Washington | Marmosets, ancient monkeys, appear to use auditory cues similar to humans to distinguish between low and high notes, say scientists who found pitch perception may have evolved over 40 million years ago to enable vocal communication and song-like vocalisations.
Pitch perception is essential to our ability to communicate and make music, but until now, we didn’t think any animal species, including monkeys, perceived it the way we do, said Xiaoqin Wang, a professor at the Johns Hopkins University School of Medicine in US. Now we know that marmosets, and likely other primate ancestors, do, said Wang.
The discovery infers that aspects of pitch perception may have evolved more than 40 million years ago to enable vocal communication and song-like vocalisations. Marmosets are small monkeys native to South America that are highly vocal and social. Wang has been studying their hearing and vocalisations for the past 20 years.
A decade ago, he said, researchers identified a region in the marmoset brain that appears to process pitch. Nerve cells in that region, on the edge of the primary auditory cortex, only ‘fired’ after marmosets were exposed to sounds with pitch, like the shifting in high and low notes associated with a melody, not those without, such as noise.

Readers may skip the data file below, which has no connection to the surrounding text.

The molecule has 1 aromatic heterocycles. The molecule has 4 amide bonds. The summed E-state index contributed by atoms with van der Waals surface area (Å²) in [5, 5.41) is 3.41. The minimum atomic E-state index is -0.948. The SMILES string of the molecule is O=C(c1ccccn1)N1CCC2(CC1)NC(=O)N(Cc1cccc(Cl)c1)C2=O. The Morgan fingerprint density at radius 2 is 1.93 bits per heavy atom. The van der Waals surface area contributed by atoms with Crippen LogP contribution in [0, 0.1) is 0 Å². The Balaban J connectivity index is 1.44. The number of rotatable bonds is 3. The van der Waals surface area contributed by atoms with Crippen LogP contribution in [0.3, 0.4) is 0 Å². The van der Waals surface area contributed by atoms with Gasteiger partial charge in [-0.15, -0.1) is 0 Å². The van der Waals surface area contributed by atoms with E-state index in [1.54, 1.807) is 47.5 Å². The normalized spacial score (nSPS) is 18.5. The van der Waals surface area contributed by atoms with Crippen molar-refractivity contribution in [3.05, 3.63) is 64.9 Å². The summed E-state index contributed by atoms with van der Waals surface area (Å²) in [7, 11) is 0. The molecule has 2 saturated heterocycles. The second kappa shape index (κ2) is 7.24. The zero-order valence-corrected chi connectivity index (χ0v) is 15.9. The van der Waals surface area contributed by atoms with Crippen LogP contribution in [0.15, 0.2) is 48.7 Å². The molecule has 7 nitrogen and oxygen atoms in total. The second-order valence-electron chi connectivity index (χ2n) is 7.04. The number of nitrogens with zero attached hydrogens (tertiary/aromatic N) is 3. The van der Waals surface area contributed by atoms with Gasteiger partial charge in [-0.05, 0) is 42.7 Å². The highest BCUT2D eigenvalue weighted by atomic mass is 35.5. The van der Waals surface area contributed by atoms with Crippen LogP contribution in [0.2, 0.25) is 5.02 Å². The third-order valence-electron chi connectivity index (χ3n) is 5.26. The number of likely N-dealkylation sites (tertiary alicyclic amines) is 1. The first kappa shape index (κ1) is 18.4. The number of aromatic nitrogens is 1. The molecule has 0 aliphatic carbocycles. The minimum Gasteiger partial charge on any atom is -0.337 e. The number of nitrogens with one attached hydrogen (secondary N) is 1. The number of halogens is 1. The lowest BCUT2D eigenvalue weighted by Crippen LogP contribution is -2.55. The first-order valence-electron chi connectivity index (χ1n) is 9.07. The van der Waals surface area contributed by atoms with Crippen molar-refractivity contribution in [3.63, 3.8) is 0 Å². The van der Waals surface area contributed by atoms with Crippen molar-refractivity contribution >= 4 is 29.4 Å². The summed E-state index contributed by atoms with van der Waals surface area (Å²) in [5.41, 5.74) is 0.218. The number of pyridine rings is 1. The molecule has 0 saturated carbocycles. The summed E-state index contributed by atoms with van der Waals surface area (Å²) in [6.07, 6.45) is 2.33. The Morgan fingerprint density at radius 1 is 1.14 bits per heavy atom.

Human brains show similar activity in that region, as other researchers have reported, he said. Researchers spent years developing behavioural tests and electrophysiological devices designed to monitor subtle changes in the monkeys’ neural activity. Part of their work was to train a group of marmosets to lick a waterspout only after hearing a change in pitch.
Wang said that other animal species have been reported to show pitch perception, but none have shown the three specialised features of human pitch perception. First, people are better at distinguishing pitch differences at low frequencies than high.
Second, humans are able to pick up on subtle changes in the spread between pitches at low frequencies or hertz, so they notice if a series of tones is increasing by 100 hertz each time and then introduces a tone only 90 hertz higher.
Third, at high frequencies, peoples’ ability to perceive pitch differences among tones played simultaneously is related to how sensitive they are to the rhythm, or timed fluctuations, of sound waves.
Through a series of hearing tests, with waterspout licks as a readout, researchers led by graduate student Xindong Song, determined that marmosets share all three features with humans, suggesting that human components of pitch perception evolved much earlier than previously thought.
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